Historic Jewish choices in China can inform Jewish values today, says author
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ProfileJonathan Kaufman

Historic Jewish choices in China can inform Jewish values today, says author

"The Last Kings of Shanghai" casts new light on old decisions.

Jonathan Kaufman. Photo by Glenn Turner Photography
Jonathan Kaufman. Photo by Glenn Turner Photography

History may be timeless but last week’s publishing of “The Last Kings of Shanghai” is rather seasonable, said its author Jonathan Kaufman.

“I've written three books, and, although I didn't intend this, all three basically deal with the role of Jews in crisis and in moments of incredible historic transition: whether it's the civil rights movement in the United States, the rise of Nazism and communism in Europe, and now the rise of China across the world,” said the Pulitzer Prize winner.

“One of the things I've learned is that Jews for various reasons often find themselves in these positions — Jews are not just a Middle East story, just because we started in Jerusalem doesn't mean that that's the only place where we've had influence,” Kaufman noted. “Every place they go they seem to feel compelled in some ways to get involved in the great issues of the day, often on different sides of them. One of the things we have to accept in Jewish history is that Jews are very diverse, and I think that all three of my books have sort of connected the fact that Jews always seem to be at the center of these great historical moments and they face moral and political choices. Examining those choices is part of what I find so compelling.”

Kaufman’s new book traces the intimacies of the Kadoorie and Sassoon families. Both originally from Baghdad, the two Jewish dynasties navigated Chinese politics and economics for more than 175 years, while enabling the country’s international rise. “These two families basically stood astride Shanghai business and politics, and the politics of China really, from the 1840s to the present day,” said Kaufman, a former China bureau chief for The Wall Street Journal. His book provides insight into China’s growth and the corresponding actions of two Jewish families, but also is “a lesson in how history moves and how empires fall.

Covering 200 years of history, and these families wrapped up in every stage of it, is a window into when things seem good they may turn bad again, and when things seem bad they may turn good again.”

Kaufman’s outlook can remind readers that “the world has gone through tough times before, and people have survived and thrive. In some ways I think that can give a useful perspective to some of what the United States is going through now.”

Kaufman, who has held senior positions at Bloomberg News, The Wall Street Journal and The Boston Globe, and is currently director of the Northeastern University School of Journalism, said he never anticipated that his newest book would arrive amidst a global pandemic and nationwide protests following the killing of George Floyd, but believes “The Last Kings of Shanghai,” as well as his earlier works, “A Hole in the Heart of the World: Being Jewish in Eastern Europe,” and “Broken Alliance: The Turbulent Times Between Blacks and Jews in America,” can provide insight to Jewish readers now.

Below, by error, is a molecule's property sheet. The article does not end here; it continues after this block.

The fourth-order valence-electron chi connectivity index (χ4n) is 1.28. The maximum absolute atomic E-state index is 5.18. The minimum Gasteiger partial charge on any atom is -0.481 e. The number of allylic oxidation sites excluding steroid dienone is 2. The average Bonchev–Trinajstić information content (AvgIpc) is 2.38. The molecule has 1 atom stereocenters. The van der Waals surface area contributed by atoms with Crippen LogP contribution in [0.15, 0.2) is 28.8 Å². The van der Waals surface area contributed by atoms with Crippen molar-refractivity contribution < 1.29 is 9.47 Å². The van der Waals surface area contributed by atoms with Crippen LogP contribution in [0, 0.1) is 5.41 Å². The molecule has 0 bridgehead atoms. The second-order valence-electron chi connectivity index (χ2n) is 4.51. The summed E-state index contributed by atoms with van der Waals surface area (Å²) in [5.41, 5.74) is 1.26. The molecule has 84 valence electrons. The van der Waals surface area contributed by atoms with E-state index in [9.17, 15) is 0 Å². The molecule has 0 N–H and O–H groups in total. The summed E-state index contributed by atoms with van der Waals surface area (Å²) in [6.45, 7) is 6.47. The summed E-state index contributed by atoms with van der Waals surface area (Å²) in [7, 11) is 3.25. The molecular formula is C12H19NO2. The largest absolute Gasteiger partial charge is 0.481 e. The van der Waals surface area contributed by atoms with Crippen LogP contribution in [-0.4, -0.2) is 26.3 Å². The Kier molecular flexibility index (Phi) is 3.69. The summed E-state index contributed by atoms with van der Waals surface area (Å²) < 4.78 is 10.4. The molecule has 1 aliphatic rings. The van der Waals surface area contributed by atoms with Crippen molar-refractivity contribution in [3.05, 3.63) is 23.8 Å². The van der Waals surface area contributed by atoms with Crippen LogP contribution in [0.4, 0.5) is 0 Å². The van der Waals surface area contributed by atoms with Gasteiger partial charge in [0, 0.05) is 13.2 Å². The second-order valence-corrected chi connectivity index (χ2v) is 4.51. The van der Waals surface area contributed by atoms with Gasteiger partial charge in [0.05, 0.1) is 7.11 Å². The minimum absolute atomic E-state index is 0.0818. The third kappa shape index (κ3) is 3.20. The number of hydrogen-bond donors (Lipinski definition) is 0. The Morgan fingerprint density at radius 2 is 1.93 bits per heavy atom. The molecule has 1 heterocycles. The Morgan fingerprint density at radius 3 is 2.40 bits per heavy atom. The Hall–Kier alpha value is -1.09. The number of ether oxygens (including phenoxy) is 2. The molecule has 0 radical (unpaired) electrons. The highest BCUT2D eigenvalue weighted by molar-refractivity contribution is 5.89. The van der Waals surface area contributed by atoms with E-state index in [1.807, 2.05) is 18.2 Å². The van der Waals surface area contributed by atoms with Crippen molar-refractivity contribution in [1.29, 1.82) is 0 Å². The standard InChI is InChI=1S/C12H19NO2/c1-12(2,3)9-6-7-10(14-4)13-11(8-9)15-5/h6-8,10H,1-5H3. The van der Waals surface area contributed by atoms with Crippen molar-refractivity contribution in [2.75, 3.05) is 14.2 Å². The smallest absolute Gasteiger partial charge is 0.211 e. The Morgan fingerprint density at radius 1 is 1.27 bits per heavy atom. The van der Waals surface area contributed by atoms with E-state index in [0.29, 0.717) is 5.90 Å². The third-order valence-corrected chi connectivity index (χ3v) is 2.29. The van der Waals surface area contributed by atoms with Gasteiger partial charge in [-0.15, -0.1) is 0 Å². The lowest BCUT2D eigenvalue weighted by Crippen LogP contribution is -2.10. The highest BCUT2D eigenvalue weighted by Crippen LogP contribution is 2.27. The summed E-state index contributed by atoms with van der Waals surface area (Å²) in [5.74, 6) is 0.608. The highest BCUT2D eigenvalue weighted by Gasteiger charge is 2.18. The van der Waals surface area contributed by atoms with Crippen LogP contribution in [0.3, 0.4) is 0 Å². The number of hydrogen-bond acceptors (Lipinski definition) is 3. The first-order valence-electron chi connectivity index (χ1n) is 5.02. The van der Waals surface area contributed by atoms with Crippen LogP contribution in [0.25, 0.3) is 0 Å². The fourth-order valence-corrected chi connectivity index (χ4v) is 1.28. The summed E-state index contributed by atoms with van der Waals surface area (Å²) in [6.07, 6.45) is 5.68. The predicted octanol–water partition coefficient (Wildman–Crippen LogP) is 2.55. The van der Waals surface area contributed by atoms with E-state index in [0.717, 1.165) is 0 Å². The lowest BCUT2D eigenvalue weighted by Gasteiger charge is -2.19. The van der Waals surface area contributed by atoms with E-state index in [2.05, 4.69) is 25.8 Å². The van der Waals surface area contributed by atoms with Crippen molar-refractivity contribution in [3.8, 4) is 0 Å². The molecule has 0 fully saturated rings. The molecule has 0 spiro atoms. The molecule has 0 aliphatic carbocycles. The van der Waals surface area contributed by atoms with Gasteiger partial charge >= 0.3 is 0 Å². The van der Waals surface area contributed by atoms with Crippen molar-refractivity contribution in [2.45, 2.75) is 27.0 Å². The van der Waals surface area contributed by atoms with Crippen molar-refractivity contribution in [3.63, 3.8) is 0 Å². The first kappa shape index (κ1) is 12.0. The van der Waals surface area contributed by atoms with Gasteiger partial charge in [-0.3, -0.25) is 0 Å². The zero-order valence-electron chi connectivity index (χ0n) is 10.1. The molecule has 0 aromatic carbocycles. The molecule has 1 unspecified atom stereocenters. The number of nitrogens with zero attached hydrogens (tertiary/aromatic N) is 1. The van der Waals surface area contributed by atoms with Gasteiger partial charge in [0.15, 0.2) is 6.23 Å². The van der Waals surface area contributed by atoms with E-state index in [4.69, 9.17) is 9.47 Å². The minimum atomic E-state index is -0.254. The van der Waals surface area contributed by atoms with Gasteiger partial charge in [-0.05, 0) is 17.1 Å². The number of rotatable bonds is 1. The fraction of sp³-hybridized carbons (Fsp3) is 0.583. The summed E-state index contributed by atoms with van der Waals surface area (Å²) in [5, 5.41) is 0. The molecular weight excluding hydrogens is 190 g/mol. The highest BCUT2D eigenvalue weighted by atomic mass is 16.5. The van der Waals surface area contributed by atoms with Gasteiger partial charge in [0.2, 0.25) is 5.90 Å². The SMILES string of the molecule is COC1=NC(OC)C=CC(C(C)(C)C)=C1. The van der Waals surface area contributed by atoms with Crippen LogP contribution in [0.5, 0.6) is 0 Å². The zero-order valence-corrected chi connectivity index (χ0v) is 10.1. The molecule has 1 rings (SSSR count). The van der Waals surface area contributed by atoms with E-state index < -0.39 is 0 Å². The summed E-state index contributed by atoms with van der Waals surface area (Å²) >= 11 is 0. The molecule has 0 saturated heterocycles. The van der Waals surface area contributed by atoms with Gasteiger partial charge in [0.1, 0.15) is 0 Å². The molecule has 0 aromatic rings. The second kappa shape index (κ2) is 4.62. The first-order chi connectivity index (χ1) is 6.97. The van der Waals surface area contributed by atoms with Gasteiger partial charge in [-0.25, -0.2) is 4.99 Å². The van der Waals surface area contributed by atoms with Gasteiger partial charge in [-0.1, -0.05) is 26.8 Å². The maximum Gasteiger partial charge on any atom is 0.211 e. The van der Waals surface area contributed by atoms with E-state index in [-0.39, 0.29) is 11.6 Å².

“We all have myths that we walk around with, as a country, as a people, as a religious group. We all grow up in Sunday School as Jews and sort of learn a history, which makes us look good. And there's lots of reasons to feel proud to be Jewish, and to understand that Jews have accomplished a lot and also been persecuted, but I think the more I learned about Jewish history, and the more I explore it, you begin to discover that Jews have also faced choices and they sometimes have made wrong choices, or choices that at the time might have seemed right but in retrospect, turned out to be wrong,” said Kaufman. “I would hope that if my books do anything, they make Jews realize that their history is more complex, and that just being Jewish and believing a certain set of values, doesn't mean you always live by those values.”

Decades ago Kaufman was researching “Broken Alliance” when he received a lesson that still resonates with him today.

“One of the African American activists I spoke to turned to me and said, ‘You know you can go to synagogue on Saturdays, but being holy surely means how you act the other six days of the week.’ And I think that's a very powerful statement, and something that, especially in the United States, now as Jews have risen to such powerful positions, influential positions, we sometimes have to ask ourselves,” said Kaufman.

“This is something that the Kadoories and the Sassoons really thought about and were really challenged on,” Kaufman continued. Questions such as, “What does it mean to be Jewish? What do Jewish values mean? Do those Jewish values extend beyond Jews?”

“There's always this ability to learn and to make choices,” he added. “I would hope that all these books kind of open up a conversation where Jews can sort of look at our own history and say, ‘Are we making the right choices now, did we make the right choices then and how can we do things better?’” PJC

Adam Reinherz can be reached at areinherz@pittsburghjewishchronicle.org.

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